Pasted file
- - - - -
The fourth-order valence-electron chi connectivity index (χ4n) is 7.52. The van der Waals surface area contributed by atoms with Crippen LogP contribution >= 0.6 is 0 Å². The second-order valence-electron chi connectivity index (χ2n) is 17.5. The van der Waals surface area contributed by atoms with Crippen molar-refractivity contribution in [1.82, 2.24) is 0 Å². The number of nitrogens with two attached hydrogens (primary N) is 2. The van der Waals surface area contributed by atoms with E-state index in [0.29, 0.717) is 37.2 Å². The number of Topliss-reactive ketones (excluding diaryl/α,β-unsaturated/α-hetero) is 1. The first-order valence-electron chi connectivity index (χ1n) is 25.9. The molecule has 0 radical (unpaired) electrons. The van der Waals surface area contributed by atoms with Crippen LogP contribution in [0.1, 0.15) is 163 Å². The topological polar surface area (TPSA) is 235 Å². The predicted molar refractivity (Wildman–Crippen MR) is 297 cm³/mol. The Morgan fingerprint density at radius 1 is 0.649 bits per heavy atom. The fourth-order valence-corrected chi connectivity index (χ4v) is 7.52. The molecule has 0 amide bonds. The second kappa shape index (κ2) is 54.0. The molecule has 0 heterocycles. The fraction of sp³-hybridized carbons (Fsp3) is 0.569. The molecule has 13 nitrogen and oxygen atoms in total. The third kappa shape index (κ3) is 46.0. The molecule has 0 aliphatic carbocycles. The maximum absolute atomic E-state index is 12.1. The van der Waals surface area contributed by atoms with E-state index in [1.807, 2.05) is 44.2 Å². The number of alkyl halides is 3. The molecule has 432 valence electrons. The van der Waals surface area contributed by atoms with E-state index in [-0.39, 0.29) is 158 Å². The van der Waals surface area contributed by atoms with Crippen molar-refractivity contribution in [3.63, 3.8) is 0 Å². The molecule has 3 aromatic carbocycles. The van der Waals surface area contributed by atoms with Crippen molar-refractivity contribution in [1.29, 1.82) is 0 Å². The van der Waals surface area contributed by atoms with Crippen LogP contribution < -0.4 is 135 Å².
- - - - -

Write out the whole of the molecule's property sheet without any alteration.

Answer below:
The fourth-order valence-electron chi connectivity index (χ4n) is 7.52. The van der Waals surface area contributed by atoms with Crippen LogP contribution >= 0.6 is 0 Å². The second-order valence-electron chi connectivity index (χ2n) is 17.5. The van der Waals surface area contributed by atoms with Crippen molar-refractivity contribution in [1.82, 2.24) is 0 Å². The number of nitrogens with two attached hydrogens (primary N) is 2. The van der Waals surface area contributed by atoms with E-state index in [0.29, 0.717) is 37.2 Å². The number of Topliss-reactive ketones (excluding diaryl/α,β-unsaturated/α-hetero) is 1. The first-order valence-electron chi connectivity index (χ1n) is 25.9. The molecule has 0 radical (unpaired) electrons. The van der Waals surface area contributed by atoms with Crippen LogP contribution in [0.1, 0.15) is 163 Å². The topological polar surface area (TPSA) is 235 Å². The predicted molar refractivity (Wildman–Crippen MR) is 297 cm³/mol. The Morgan fingerprint density at radius 1 is 0.649 bits per heavy atom. The fourth-order valence-corrected chi connectivity index (χ4v) is 7.52. The molecule has 0 amide bonds. The second kappa shape index (κ2) is 54.0. The molecule has 0 heterocycles. The fraction of sp³-hybridized carbons (Fsp3) is 0.569. The molecule has 13 nitrogen and oxygen atoms in total. The third kappa shape index (κ3) is 46.0. The molecule has 0 aliphatic carbocycles. The maximum absolute atomic E-state index is 12.1. The van der Waals surface area contributed by atoms with E-state index in [1.807, 2.05) is 44.2 Å². The number of alkyl halides is 3. The molecule has 432 valence electrons. The van der Waals surface area contributed by atoms with E-state index in [-0.39, 0.29) is 158 Å². The van der Waals surface area contributed by atoms with Crippen molar-refractivity contribution in [3.63, 3.8) is 0 Å². The molecule has 3 aromatic carbocycles. The van der Waals surface area contributed by atoms with Crippen molar-refractivity contribution in [1.29, 1.82) is 0 Å². The van der Waals surface area contributed by atoms with Crippen LogP contribution < -0.4 is 135 Å².